AT Days 8-10
Day 8: Dick’s Creek Gap to Standing Indian Shelter, 16.7 miles
By 9:15, I was back at Dicks’s Creek Gap, ready to continue hiking northbound. I was feeling rejuvenated after my brief stint in town, and was very motivated to push myself and get some bigger mileage in for the day; I had my sights set on the Standing Indian Shelter 16.7 miles away. The sun was shining, and it was to be a picture-perfect day on the Appalachian Trail as I set off down the trail solo.
The first few miles consisted of some minor ups and downs before descending to Blue Ridge Gap. A little farther ahead, I caught up to Laura, one of the hikers I shared a meal with in Hiawassee. We hiked together and chatted for the next couple of miles until we reached a wooden sign that marked the Georgia/North Carolina border.
I was stoked to be crossing my first border and excited for the challenges and views that the North Carolina/Tennessee section of the trail has to offer. I also ran into Amy chilling at the border; I hadn’t seen her since Neels gap so it was nice catching up.
The trail immediately climbed up above 4,000 feet where it stayed the remainder of the day. The trail was getting noticeably more difficult now; the climbs were steeper, and now rocks and roots covered the trail, much more so than in Georgia. I arrived at Standing Indian Shelter just after 4 PM and was pretty beat from my day’s effort, as it was my biggest mileage day thus far. There were some familiar faces I noticed at the shelter area, but mostly new ones. I set up camp, cooked dinner, and hung out with some new hikers I hadn’t met yet before going to sleep.
Day 9: Standing Indian Shelter to Long Branch Shelter, 16.4 miles
I was up at 6:00 and was hiking by 7:30. A series of switchbacks took me up over 5,400 feet to the summit of Standing Indian Mountain, where I was greeted with spectacular views of the upcoming North Carolina peaks. Checking the Guthook navigation app, I was happy to see that the whole day would be spent high up in the mountains above 4,000 feet. My kind of hiking.
The next few miles were mostly flat terrain down in the forests and high up on the ridges, making for a quick hiking pace. I was firing on all cylinders today; physically and mentally. I checked my Garmin watch at noon to see that I had already hiked 12 miles.
A steep rock scramble up Albert Mountain leads hikers to a fire tower with stunning 360-degree views and a significant milestone; the 100-mile marker. I hung out at the fire tower for a while as I ate lunch and chatted with some hikers. Laura, trail name now Marathon, caught up to me at the top of Albert and we crushed the next 2.5 miles down to the Long Branch Shelter, arriving at around 3:00.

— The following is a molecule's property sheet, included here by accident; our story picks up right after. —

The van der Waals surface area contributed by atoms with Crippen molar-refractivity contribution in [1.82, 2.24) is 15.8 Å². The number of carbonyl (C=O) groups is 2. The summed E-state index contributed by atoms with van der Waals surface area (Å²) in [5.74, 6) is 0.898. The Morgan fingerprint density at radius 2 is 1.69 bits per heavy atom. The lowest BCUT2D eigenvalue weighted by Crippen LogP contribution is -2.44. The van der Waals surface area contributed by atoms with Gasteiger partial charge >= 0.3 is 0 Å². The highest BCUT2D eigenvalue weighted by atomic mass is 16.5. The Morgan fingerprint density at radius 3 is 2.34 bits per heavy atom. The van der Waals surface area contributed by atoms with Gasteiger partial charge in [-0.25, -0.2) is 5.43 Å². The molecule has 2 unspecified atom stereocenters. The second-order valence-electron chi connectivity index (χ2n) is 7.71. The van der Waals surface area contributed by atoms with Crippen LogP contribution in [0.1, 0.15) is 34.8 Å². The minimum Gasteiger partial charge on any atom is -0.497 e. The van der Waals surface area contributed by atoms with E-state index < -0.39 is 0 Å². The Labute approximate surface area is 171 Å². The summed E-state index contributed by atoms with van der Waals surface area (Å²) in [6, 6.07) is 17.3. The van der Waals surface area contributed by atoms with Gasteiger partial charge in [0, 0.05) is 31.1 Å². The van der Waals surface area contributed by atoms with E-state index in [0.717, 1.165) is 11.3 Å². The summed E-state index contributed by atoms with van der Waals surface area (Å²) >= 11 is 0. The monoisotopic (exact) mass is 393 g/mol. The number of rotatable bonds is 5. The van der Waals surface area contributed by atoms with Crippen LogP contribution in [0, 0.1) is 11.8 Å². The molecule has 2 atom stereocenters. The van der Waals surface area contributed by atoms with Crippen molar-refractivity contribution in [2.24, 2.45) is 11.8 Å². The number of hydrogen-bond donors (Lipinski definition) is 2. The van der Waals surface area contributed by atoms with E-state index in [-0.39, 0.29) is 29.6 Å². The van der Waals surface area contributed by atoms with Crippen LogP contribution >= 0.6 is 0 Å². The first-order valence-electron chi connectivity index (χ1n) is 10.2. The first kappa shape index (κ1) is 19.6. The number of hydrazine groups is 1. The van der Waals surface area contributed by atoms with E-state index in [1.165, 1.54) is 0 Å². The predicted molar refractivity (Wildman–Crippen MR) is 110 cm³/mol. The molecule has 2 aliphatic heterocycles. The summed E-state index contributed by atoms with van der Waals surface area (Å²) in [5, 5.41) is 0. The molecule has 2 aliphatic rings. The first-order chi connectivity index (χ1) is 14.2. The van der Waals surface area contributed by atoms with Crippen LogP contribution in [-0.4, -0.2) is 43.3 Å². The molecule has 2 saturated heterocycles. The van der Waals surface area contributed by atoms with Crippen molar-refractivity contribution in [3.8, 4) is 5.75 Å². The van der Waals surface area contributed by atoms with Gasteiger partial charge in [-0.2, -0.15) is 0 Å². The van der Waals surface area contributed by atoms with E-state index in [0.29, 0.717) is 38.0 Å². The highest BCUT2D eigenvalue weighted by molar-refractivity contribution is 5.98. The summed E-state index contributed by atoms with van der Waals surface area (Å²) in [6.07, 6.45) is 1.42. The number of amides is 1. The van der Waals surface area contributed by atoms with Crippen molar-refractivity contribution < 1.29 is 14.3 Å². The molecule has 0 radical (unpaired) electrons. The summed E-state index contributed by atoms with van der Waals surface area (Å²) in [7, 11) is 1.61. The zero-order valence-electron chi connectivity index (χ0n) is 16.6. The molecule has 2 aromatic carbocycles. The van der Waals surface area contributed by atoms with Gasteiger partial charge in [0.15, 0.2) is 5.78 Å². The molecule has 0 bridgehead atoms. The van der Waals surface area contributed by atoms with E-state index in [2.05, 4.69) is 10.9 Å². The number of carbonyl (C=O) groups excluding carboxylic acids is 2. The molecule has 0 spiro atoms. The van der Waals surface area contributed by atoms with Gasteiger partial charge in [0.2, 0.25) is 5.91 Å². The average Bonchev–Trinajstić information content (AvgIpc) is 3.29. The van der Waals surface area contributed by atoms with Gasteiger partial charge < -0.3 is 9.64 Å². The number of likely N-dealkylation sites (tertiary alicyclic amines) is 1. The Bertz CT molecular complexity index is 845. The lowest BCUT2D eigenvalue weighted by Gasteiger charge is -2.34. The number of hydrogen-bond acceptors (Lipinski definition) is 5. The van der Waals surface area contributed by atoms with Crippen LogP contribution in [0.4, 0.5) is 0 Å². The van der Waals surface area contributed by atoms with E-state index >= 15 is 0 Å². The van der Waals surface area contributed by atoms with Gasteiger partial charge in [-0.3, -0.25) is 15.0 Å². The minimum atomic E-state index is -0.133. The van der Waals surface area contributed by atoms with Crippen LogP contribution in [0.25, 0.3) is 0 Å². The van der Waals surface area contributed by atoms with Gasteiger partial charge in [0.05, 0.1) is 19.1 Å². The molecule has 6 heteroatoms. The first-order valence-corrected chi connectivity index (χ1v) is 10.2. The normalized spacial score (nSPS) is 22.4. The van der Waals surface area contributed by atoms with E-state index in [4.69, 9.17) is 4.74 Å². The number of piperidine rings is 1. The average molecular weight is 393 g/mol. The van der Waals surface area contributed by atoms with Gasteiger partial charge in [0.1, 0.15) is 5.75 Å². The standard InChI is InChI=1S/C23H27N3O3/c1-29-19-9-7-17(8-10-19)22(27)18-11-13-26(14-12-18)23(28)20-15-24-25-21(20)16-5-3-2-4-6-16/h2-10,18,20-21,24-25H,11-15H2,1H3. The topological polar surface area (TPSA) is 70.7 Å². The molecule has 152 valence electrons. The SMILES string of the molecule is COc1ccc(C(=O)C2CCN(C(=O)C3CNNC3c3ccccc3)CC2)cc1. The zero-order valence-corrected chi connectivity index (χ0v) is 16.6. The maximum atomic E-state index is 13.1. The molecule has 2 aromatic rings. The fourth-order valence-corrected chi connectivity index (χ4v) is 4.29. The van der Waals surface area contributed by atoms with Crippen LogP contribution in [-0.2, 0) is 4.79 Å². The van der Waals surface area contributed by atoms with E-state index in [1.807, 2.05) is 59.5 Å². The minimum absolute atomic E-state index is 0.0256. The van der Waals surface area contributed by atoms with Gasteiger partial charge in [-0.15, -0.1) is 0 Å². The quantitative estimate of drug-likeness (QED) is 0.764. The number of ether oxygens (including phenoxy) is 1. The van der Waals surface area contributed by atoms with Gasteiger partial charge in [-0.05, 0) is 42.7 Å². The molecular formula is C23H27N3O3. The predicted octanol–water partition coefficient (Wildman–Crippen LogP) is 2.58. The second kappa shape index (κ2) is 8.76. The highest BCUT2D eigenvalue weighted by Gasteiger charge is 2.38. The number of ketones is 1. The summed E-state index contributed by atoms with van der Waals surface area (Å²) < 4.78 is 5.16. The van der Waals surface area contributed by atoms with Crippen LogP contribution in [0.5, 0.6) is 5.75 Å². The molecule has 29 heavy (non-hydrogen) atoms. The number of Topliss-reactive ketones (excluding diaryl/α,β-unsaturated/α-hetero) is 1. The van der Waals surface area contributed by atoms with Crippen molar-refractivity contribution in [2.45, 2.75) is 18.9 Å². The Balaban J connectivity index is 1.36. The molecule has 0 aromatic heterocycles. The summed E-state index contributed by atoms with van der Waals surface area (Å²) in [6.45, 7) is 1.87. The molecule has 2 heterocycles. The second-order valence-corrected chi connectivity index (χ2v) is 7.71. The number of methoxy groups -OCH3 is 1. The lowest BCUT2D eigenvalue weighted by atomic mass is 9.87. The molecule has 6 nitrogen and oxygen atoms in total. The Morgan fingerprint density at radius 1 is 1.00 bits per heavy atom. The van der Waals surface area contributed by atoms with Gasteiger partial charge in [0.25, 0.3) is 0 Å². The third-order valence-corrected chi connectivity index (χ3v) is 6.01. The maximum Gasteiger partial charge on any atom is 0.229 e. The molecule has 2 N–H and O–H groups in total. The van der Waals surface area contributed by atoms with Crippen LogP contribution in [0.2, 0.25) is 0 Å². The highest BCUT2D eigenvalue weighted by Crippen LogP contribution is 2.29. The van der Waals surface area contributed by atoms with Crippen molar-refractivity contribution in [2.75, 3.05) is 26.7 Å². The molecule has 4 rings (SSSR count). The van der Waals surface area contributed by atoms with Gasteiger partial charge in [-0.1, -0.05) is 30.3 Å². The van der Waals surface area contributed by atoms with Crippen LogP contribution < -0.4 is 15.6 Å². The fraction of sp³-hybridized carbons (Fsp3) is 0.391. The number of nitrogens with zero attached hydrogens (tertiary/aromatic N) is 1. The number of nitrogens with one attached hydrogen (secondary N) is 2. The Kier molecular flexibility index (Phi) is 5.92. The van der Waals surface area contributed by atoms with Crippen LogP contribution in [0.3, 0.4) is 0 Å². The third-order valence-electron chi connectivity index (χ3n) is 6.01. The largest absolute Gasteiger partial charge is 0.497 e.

It was another relaxing evening hanging with hikers; ones I already knew and ones I were meeting for the first time. This was my favorite day of hiking on the AT thus far; both in terms of scenery and how I was feeling throughout the day.
My legs were feeling a little sluggish for the first mile or so on trail today after the back-to-back 16 mile days, but I soon got into my groove as I made my way closer to Winding Stair Gap to catch a ride into Franklin. It was 7 miles away and I took my time and soaked in the scenery along the way.
Descending into the gap, I was excited to see a table of trail magic set up, where I found Amy (trail name now Ninja) and another hiker friend Nurdle enjoying the snacks and beverages the friendly town folks had set up. I arrived in Franklin at around 12 and did the typical hiker town routine of showering, resupplying, eating an absurd amount of food, and doing laundry. Jungle Joe and Soldier Boy, who I was sharing the room with for the night, arrived a few hours later.
We spent the remainder of the late afternoon/evening eating and drinking at the popular Lazy Hiker Brewery. A table full of hikers shouted “Yard Sale!!” as I walked into the brewery; it’s a great feeling seeing familiar faces from trail while in town. I reflected on the past couple of days with amazing memories and was proud of myself for the miles I had pushed as I enjoyed the good food, beer, and even better company. Life is good on the Appalachian Trail.
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